The Scottish Government has said a currency union would be in the best interests of both Scotland and the UK in the event of Scottish independence, while Unionists say it would not work for either.
Deputy First Minister Nicola Sturgeon said that as Scotland represents the second biggest export market for the rest of the UK after the US, it would not be in the interests of Westminster "to force its businesses into a separate currency" when Scotland wants to retain the pound.
Scottish Secretary Alistair Carmichael said a currency union "wouldn't work" and would give Scotland less control over interest rates - even if the rest of the UK agreed to such a union.
Former chancellor and leader of the Better Together campaign Alistair Darling meanwhile raised the spectre of Scotland joining the euro.
The comments came 48 hours before the Scottish Government publishes its much-anticipated white paper or independence "blueprint"on Tuesday.
The 670-page document will set out plans for economic growth and security, jobs and the date Scotland could become an independent Scotland - revealed as March 24 2016.
Asked on the BBC's Andrew Marr Show whether Westminster would refuse to allow the Scots to use the pound, Mr Carmichael said: "Public international law is very clear on this, that if you remove yourself from the United Kingdom then you would remove yourself from all sorts of institutions and, yes, the pound would be one of them."
A currency union would lead to a situation where the UK would be asked to be a guarantor for banks over which it had no control and it would see Scotland "handing over control" of their interest rates and borrowing levels to the rest of the UK, he said.
"The fact is that a currency union wouldn't work. It wouldn't work for Scotland, it wouldn't work for the rest of the United Kingdom.
"If you look at what happens in the eurozone and you learn in fact that the currency union there runs into difficulty because it doesn't have the fiscal, the economic or the political integration. Independence is about political disintegration, it's not about integration."
Mr Darling said too that a currency union was looking like a "non-starter" and called for nationalists to explain their "plan B".
He told the Murnaghan programme on Sky News: " Are we going to join the euro, are we going to have our own currency or are we going to use sterling in the same way as Panama or Ecuador use the US dollar?
"We need to know the answers to these things. It is not being negative, it is simply asking the nationalists to come clean as to what their true plans are."
He added: "They say they want a eurozone-style currency union, a legally binding straightjacket. Why on earth would Scotland, never mind the rest of the UK, want to enter into something like this? Whatever else it is, that's not independence."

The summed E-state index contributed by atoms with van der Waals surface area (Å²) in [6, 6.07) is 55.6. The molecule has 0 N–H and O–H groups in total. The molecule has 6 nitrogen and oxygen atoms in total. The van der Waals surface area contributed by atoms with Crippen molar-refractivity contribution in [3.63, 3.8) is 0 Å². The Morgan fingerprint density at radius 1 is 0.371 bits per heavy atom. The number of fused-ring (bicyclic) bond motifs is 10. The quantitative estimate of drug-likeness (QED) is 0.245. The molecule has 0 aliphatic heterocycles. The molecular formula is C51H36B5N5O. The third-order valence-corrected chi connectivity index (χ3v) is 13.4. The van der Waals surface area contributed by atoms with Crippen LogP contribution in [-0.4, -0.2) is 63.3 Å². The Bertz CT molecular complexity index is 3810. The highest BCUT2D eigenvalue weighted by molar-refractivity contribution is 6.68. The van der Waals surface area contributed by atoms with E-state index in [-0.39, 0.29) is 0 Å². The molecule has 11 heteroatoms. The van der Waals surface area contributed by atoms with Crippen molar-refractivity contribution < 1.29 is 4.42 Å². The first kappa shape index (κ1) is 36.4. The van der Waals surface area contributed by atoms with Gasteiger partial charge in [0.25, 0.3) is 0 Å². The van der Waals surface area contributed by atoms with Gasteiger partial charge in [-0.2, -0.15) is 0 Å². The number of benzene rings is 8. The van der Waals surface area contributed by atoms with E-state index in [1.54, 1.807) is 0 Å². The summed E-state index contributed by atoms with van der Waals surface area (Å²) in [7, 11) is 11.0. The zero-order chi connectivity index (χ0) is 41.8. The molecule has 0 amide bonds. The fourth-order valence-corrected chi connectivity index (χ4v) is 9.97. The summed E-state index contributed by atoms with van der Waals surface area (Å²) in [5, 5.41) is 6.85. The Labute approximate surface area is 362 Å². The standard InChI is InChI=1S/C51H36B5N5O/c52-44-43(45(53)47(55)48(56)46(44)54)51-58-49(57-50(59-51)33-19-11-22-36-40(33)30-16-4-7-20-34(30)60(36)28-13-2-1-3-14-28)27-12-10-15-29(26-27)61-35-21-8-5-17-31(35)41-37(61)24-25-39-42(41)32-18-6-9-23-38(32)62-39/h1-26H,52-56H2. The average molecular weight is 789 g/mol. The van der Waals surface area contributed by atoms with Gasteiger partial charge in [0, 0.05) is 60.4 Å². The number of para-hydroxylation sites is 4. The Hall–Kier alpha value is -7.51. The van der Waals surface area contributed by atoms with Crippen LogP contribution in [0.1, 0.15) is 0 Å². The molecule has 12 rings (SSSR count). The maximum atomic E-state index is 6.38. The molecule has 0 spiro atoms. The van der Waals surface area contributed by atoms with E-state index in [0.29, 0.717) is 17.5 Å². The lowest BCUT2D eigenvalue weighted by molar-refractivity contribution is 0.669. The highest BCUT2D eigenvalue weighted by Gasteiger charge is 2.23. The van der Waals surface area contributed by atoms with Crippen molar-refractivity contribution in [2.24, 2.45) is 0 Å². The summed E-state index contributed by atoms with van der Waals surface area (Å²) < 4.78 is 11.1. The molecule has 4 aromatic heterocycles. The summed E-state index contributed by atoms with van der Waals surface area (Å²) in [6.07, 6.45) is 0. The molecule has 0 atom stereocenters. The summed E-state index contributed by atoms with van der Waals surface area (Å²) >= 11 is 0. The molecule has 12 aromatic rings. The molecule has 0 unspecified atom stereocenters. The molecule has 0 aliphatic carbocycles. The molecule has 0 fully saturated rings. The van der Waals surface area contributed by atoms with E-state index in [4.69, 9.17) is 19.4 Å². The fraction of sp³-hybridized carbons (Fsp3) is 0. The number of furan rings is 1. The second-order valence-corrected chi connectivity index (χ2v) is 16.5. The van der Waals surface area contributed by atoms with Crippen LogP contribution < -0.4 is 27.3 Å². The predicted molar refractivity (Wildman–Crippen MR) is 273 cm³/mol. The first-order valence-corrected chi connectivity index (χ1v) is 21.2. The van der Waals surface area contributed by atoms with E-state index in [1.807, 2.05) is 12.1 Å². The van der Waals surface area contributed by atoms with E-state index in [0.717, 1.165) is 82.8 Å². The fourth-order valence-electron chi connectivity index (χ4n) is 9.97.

The independence referendum will take place on September 18 next year.
The proposed Independence Day of Thursday March 24 2016 would follow the dissolution of the current Scottish Parliament.
March 24 is the anniversary of both the Union of the Crowns in 1603 and of the signing of the Acts of Union in 1707.
The 170,000-word white paper will be available from Tuesday in hard copy and e-book form. The Scottish Government said it wants as many households in Scotland as possible to have a copy.
Ms Sturgeon said: "This guide to an independent Scotland will be the most comprehensive and detailed blueprint of its kind ever published, not just for Scotland but for any prospective independent country.
"It is a landmark document which sets out the economic, social and democratic case for independence.
"It demonstrates Scotland's financial strengths and details how we will become independent - the negotiations, preparations and agreements that will be required in the transition period from a vote for independence in September next year to our proposed Independence Day of 24th March 2016 and in time for the first elections to an independent Scottish Parliament in May of that year."
Asked about plans for a currency union on the BBC's Sunday Politics Scotland, Ms Sturgeon said: "My point is that we will be in a currency union because it's in the best interests of Scotland and the best interests of the UK."
She said Scottish ministers do not favour going into the euro and stressed that an independent Scotland could not be forced to join that currency.
SNP MP Stewart Hosie, the party's Treasury spokesman in Westminster, said that refusing to allow Scotland to use sterling would "shred" the currency.
He told Pienaar's Politics on BBC Radio 5 Live: "The UK, or sterling zone, balance of trade deficit right now is £35 billion a year. Scottish oil and gas exports are £30 billion.
"That would effectively double the sterling zone trade imbalance and shred the currency. That would be really silly."
A Scottish Government spokeswoman said: "As the Fiscal Commission Working Group - which includes two Nobel Prize winners - has made clear, it is in the best interests of the rest of the UK for Scotland to retain sterling, in a currency union.
"In part due to the valuable contribution Scotland makes to sterling and the UK's balance of payments but also in the interests of businesses in the rest of the UK for whom Scotland is their second largest export market.
"With independence Scotland will have the full range of economic tools we need to target all of our efforts and resources at increasing investment, boosting long term job opportunities and creating a more prosperous Scotland."